A new public outcry is needed to bring an end to the chemical warfare being waged, again, on humans and nature alike. As Jane Goodall declared, "How could we have ever believed it was a good idea to grow our food with poisons?" And not just our foods, but the lawns our children play on, the parks our families visit — the herbicidal poison Glyphosate is being used all the time everywhere we live, play, work... and on the food we eat.
Now, thanks to Europeans actually testing people for evidence of it, we know that it's in us. It's very likely in all of us.
The Schmidt Law Firm has launched a national class action law suit against Monsanto for falsely claiming that Glyphosate is safe for humans. Their website points to research which has finally linked Glyphosate to cancer and several other diseases.
Whether or not you believe that crossing jellyfish and spiders with our food is safe science, engineering crops that can stand more poison is not safe science and, at the very least, the poisons GMO crops tolerate need to be banned. Not now. Not yesterday. A decade ago. The diseases which have become rampant since around 1990 when Glyphosate began to be widely used are ruining our quality of life. All indications are anecdotal because proper longterm research has not been conducted but it's pretty damning to follow the timeline. A tremendous rise in food allergies and auto-immune deceases coincides with the rampant increase in the use of the herbicide Glyphosate.
Speaking for myself, I have an inflammatory auto-immune disease called Sarcoidosis. My son has lupus. My other son has central nervous system vasculitis. None of us have ever engaged in unhealthy activities or been exposed to toxins... except what we're exposed to in our food.
You've heard of millions of bees dying from colony collapse disorder and the many suspected culprits including neonicatinoids, chemical pesticides that harms the nervous systems of bees. There's also evidence now that Glyphosate is harmful to bees.
Monsanto has invested millions of dollars in savvy marketing, including political influence. The positioning goes like this: "Those leftwing nut jobs want you to be afraid of your food. There's nothing to be afraid of. We've tested it and it's perfectly safe. They just want more regulation, bigger government, more restrictions on business. That's bad for America. We know what we're doing, we've done the research, we know it's safe. Let the experts handle it."
DDT's manufacturers also fought regulation. When it was finally banned in the '70s, however, it had already made its way to the arctic and, decades later, was found in the blubber of ringed seals and polar bears. We have no idea today how far reaching and long lasting the effects of Glyphosate will be. But it must be banned.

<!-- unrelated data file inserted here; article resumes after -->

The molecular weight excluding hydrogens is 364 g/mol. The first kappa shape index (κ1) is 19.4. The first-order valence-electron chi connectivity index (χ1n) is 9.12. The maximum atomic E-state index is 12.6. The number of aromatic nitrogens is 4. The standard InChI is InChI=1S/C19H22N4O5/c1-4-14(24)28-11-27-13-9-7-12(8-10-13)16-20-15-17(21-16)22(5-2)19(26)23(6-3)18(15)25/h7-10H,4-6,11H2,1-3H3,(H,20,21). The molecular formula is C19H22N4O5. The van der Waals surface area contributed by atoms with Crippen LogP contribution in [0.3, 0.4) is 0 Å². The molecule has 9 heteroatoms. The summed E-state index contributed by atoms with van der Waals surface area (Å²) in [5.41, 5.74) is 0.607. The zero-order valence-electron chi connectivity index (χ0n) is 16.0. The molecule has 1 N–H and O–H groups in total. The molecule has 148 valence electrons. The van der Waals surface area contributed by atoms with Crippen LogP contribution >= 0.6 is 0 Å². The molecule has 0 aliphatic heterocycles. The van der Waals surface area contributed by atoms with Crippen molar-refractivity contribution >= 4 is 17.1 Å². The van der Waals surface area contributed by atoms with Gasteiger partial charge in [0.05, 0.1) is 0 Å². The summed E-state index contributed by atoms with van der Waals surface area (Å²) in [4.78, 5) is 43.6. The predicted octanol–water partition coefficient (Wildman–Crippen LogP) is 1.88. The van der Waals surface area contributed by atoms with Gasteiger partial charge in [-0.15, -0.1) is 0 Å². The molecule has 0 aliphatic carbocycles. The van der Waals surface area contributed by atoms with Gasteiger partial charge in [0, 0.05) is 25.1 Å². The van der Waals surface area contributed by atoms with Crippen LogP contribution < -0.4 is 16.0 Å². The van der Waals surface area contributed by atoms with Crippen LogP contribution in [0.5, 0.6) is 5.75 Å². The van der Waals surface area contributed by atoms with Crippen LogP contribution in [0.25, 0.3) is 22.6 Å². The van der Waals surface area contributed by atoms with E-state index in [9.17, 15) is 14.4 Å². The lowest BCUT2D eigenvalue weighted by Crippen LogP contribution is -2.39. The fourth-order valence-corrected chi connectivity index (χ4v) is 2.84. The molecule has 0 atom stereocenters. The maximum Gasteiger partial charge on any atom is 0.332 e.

The success of Silent Spring to bring about the ban on DDT use for crops was, according to Carson, not the book itself, but the public outcry that resulted from it. What does a public outcry look like? It's everyday people becoming alarmed enough to take action—simple action like writing a letter or boycotting a product... or a store.
Both The Home Depot and Ace Hardware stores are national chains with a combined 6,500 retail locations and $34 billion in annual sales between the two of them. These goliath retailers both carry Monsanto's Roundup, the most popular Glyphosate products, for use by homeowners, municipalities and farmers alike.
Let's send a message to these retailers. Let's sound an alarm in the only language they'll understand. I spoke to the managers of my local Home Depot and Ace Hardware stores and let them know that I was boycotting their stores because they sell Roundup, now shown to cause cancer. Both responded that they have no say in the matter. They stock what corporate requires them to carry. So I told them I would write to corporate.
Below, for your easy access (these things are never easy to find) are the name and address of the CEOs of The Home Depot and Ace Hardware. I plan to invest a fair bit of time in crafting my correspondence to them which, I am fully aware, an assistant of some kind will open and, perhaps glance over, or perhaps not. What is important is not that every word is read. What matters is that the headline is clear. "I'm boycotting your store until you remove Roundup from your shelves."
My two little letters may not have a very big impact. But what about a public outcry? I participated in the grape boycott initiated by Cesar Chavez when I was just a teenager. I saw firsthand that laws were passed to protect migrant farm workers who were struggling, even dying, under inhumane conditions. Now, today, it's time to put to use that most ancient and most effective instrument, our collective voice, and fight for the health of our families, the bees we need, wildlife we love, our planet in all of its glorious diversity.
You don't want to read a poetic or philosophical tome, so I'll leave you with this:
Share these two addresses. Ask your friends, neighbors and family members to boycott these two retailers and to send even a postcard to these CEOs letting them know what they're doing. Then let's just sit back and see what happens. I realize that boycotting very convenient stores like these is a hardship for you. I realize you want to just pick up a few pieces of wood or a wrench, I do realize that this is a sacrifice. And I really, really missed eating grapes in high school. But ask yourself this: If there were something YOU could do to save your loved one from a chronic disease or from cancer, would you do it? If the answer is yes, then you've already agreed this is really not too big of a sacrifice to make.
Craig A. Menear, CEO
The Home Depot
2455 Paces Ferry Road NW
Atlanta, GA 30339
John Venhuizen, CEO
Ace Hardware Corporation
2200 Kensington Court
Oak Brook, Illinois 60523
Let's you and I start something today. Let's use our collective voice and start a public outcry.